Increasing opportunistic gain in small cells through base station-driven traffic spreading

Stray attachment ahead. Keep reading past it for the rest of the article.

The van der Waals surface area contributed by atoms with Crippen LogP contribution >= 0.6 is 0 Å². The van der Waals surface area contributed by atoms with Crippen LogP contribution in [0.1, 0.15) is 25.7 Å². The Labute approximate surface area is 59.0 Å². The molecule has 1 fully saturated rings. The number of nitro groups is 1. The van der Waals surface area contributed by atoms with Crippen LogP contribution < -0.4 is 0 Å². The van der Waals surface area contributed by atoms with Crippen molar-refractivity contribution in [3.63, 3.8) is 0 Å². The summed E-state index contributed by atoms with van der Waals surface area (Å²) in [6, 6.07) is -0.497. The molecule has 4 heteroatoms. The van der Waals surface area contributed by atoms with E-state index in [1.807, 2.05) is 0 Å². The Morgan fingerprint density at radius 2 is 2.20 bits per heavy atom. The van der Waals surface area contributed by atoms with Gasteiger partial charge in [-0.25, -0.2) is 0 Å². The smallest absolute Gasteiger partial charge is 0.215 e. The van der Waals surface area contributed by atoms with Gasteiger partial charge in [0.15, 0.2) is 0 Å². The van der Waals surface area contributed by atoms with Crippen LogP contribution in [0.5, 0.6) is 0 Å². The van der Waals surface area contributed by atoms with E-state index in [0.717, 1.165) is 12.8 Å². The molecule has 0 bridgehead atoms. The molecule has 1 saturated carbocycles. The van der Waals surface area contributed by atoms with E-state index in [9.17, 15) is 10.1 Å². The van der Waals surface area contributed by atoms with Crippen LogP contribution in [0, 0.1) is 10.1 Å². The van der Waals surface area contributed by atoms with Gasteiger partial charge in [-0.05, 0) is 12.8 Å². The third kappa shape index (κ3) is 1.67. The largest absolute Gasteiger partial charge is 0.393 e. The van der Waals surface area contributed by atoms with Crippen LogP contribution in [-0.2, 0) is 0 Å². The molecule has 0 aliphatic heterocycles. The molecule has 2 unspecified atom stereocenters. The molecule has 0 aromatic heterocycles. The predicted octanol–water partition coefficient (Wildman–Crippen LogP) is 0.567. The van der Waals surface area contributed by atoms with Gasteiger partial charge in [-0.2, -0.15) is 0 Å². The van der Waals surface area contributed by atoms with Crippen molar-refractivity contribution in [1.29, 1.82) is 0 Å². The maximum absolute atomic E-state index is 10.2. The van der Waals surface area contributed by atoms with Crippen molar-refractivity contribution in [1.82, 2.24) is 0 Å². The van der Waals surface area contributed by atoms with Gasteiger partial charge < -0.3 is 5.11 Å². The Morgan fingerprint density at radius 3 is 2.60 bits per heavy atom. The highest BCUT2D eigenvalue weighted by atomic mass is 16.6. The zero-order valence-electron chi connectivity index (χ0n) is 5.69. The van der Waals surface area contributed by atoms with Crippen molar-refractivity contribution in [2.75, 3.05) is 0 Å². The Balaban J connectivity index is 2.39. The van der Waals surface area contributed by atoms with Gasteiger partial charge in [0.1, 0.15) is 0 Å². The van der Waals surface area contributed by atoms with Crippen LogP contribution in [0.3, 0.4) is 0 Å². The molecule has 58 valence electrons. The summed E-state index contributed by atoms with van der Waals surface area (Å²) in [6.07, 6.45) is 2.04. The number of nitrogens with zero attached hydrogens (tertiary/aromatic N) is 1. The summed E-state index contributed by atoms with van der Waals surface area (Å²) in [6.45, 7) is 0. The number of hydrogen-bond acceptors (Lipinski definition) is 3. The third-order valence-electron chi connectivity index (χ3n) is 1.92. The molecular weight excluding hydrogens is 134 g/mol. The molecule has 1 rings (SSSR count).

We consider a two-hop cellular system in which the mobile nodes help the base station by relaying information to the dead spots. While two-hop cellular schemes have been analyzed previously, the distribution of the node locations has not been explicitly taken into account. In this paper, we model the node locations of the base stations and the mobile stations as a point process on the plane and then analyze the performance of two different two-hop schemes in the downlink. In one scheme the node nearest to the destination that has decoded information from the base station in the first hop is used as the relay. In the second scheme the node with the best channel to the relay that received information in the first hop acts as a relay. In both these schemes we obtain the success probability of the two hop scheme, accounting for the interference from all other cells. We use tools from stochastic geometry and point process theory to analyze the two hop schemes. Besides the results obtained a main contribution of the paper is to introduce a mathematical framework that can be used to analyze arbitrary relaying schemes. Some of the main contributions of this paper are the analytical techniques introduced for the inclusion of the spatial locations of the nodes into the mathematical analysis.